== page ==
Battling Stay at Home Mom Guilt

True life: I’m not even a stay at home mom yet, and I’m already wrestling with SAHM guilt.

Initially when my husband and I found out we were pregnant, the plan was for me to go back to work in a part-time capacity. I have a very flexible job and an amazing boss, so we started looking at how to make two to three days a week work. But the more we crunched numbers and made plans for baby while I would be at work, the more we realized maybe this wasn’t our best option. We just couldn’t get all the factors to line up, and quickly found that what I would be bringing home per month just wasn’t justifiable. So we decided I’d stay home. Woo hoo, right?!

At first, all I could feel was elation! I get to not work in an office and raise my baby girl and take care of our home and this is going to be awesome!! This is all I’ve ever wanted! But not too far behind those thoughts came the guilt. It hit me that I’d no longer be contributing financially, and that my husband would be working all day (almost) every day to make this happen. And I have so many friends that have kids and work! The doubts and comparisons came like a tsunami. But so-and-so has TWO kids and works full-time….  Am I going to become a financial burden on my husband…. Did I really get a degree to just stay home and get covered in spit up all day? The list really was endless. I started to question if this was really the best choice for us and for me.

the baby clothes await...

the baby clothes await…

My biggest hang ups became finances and comparing myself to other moms. Ultimately, as far as money goes, I think you have to get to a point where you trust your gut and the numbers, and do what works for your family. We are beyond blessed that my husband brings home enough to sustain us being a one-income family. Do I still get a little weepy sometimes, worried that I’m stressing him out and being a burden? Yes. But I’m not, and I like to blame the hormones for my refusal to let that become a reality. (In fact, I’m most likely going to end up SAVING us money by staying home.)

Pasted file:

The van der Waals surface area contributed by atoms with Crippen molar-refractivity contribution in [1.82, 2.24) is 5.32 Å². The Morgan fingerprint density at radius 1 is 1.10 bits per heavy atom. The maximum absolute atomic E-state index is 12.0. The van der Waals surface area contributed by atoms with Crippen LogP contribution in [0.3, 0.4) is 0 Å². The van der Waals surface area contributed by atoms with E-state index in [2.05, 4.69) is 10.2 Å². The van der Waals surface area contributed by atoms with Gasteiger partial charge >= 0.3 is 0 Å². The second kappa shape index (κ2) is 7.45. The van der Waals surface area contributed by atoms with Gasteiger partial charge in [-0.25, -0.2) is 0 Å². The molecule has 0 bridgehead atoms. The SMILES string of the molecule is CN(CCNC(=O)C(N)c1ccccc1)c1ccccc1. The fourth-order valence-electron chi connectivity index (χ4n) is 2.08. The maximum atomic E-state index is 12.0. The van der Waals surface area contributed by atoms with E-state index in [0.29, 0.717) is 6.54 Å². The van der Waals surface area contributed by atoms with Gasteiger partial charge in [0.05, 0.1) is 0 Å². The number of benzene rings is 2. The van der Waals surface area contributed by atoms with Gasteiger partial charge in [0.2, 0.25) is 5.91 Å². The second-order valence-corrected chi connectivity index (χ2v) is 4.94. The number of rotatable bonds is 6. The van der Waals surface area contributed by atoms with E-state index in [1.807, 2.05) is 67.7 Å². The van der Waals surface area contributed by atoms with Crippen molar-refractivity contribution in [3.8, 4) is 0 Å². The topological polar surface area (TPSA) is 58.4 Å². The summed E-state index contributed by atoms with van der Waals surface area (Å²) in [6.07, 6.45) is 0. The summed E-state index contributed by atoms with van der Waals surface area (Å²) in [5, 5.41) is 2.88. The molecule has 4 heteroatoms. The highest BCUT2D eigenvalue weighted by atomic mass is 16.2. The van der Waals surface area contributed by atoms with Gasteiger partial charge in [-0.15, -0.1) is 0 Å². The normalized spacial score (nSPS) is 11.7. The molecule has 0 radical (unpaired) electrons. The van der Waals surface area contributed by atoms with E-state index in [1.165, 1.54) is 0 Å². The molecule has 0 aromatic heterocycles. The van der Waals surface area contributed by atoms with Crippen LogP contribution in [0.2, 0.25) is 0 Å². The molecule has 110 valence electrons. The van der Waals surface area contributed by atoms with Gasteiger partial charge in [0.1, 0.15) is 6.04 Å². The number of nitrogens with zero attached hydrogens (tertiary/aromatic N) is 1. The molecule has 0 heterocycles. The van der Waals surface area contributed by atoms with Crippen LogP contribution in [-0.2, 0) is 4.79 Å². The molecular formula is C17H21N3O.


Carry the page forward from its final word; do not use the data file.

But dude, comparison is the devil. Really. What good has EVER come of comparing yourself to someone else, in any situation or any part of your life? My best guess would be a resounding none, never, nada. That has been nothing but true here, at the “go back to work or stay at home” crossroads. Whenever I was around other moms, I found myself checking off whether they stayed home or went to work in my brain. Trying to rationalize our decision against each of theirs. It. Was. Exhausting. And honestly had the potential to make some of my friendships get funky really quickly, as comparison usually does. I think it was the feeling of exhaustion and anxiety that made me wake up from the comparison-induced haze I was living in and finally appreciate that being able to stay home is, for me, a blessing. I was wasting my time away worried about what other mamas may think instead of seeing it for what it really is. Worried that working moms would look down on me, and that stay at home moms of multiples would scoff at the idea of me staying home with just one. I felt guilty that this huge blessing was happening to me. And it made me crazy that I couldn’t get it to match up perfectly with someone else’s lifestyle, in order to justify it.